However using more expensive whole genome sequencing, dysfunctions were identified in the “DNA junk” zone very close beside the known autism genes.  The researchers were then able to identify the genetic cause of 30% of the cases, a big improvement on 0%.  I expect if they looked a little harder the 30% would be higher.

“We performed whole-genome sequencing (WGS) of 208 genomes from 53 families affected by simplex autism.”

“For the majority of these families, no copy-number variant (CNV) or candidate de novo gene-disruptive single-nucleotide variant (SNV) had been detected by microarray or whole-exome sequencing (WES).

Comparing the sequences of the individuals with autism and those of their unaffected siblings, the researchers found that people with autism are more likely to have genetic variants — either single base-pair changes in the sequence or small CNVs — in swaths of DNA abutting known autism genes. But the researchers only found the variants after they restricted their search to regions of the genome already implicated in autism, and even then the statistical significance is modest.

Sequencing whole genomes could reveal the genetic cause of autism in as much as 30 percent of people for whom faster and cheaper sequencing methods come up short

“It’s increasing power even in areas that are supposed to be covered by whole-exome sequencing,” says Peixoto. “It seems that it’s clear that whole-genome sequencing will become the standard.”

One specific microRNA has strong links to autism spectrum disorder, say TSRI scientists


Many diseases have an epigenetic component. The severe progressive asthma that is COPD is a well-known example.  It appears that smoking in middle age often leads to permanent epigenetic changes that come back to haunt often then non-smokers in old age.  Even though they have not smoked for twenty years, there oxidative stress response has been permanently modified.  This results in a kind of steroid resistance, so that usually reliable drug therapies fail to work. 

It is thought that autism has an epigenetic component.  This would do some way to explaining 30-40% of the increase in prevalence in recent years that is not explained by ever widening diagnostic criteria.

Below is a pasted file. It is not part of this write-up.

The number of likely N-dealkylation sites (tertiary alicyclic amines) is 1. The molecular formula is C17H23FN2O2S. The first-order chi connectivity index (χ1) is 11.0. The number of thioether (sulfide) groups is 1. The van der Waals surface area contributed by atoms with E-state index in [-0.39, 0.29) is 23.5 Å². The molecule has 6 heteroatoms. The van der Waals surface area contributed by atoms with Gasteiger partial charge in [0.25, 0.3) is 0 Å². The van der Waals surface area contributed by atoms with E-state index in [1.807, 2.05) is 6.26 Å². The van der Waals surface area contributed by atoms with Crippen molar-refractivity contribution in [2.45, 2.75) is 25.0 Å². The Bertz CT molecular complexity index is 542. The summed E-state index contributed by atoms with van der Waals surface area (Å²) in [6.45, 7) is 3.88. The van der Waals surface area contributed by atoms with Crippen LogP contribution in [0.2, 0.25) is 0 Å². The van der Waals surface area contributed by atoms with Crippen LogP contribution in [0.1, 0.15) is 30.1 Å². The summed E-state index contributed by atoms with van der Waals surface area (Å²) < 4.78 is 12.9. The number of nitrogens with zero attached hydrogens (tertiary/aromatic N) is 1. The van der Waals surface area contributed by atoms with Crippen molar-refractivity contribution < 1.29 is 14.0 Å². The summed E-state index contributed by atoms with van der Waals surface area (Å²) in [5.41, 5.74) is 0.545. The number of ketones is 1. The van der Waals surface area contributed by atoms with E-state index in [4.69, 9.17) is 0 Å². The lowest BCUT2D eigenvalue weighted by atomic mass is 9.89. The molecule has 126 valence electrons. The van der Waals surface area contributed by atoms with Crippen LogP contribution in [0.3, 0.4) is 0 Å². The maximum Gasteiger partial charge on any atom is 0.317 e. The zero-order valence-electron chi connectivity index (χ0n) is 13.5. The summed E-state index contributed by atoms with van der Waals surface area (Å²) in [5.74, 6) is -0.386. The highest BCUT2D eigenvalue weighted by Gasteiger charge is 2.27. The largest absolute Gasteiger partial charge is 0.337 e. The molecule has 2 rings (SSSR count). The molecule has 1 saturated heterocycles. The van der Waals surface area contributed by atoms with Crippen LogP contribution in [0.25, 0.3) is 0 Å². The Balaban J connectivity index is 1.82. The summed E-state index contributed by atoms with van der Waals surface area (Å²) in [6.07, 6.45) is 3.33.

Because epigenetic changes can be heritable and can be accumulated from all kinds of exposures, even simple ones like severe emotional stress and pollution, you can reconcile autism as being primarily a genetic condition even though incidence has clearly risen within one or two generations. So you can have an “epigenetic epidemic”, so to speak.

Epigenetics as a therapy

While much is written about epigenetic change being bad, it could also be good.

There are many known substances that affect gene expression; some are very target specific which is useful.

This answers a recent issue raised by a reader of this blog who did exome sequencing. What is the point of discovering a genetic dysfunction if there is no therapy? Medicine is some decades behind science, better to know what gene is affected because you well be able to affect its expression, you just need some help from Google.

Epigenetic therapy could be used to remove unwanted tags, but it could also be used to leave new ones to upregulate under-expressed genes.

Such epigenetic therapy is already a reality in COPD and is being considered for rare single autisms where one copy of the gene is not functional, so turn up the volume on the remaining copy.

As we saw in the post on epigenetics, one potential category of drugs are HDAC inhibitors, these would affect one epigenetic mechanism.

There are many such HDAC inhibitors and most have other modes of action, so you cannot be sure what is giving the noted effect.


This epilepsy drug has numerous effects including as a HDAC inhibitor.  Given to mothers during pregnancy it can cause autism in the offspring, but when given to the affected offspring the autism can be reduced.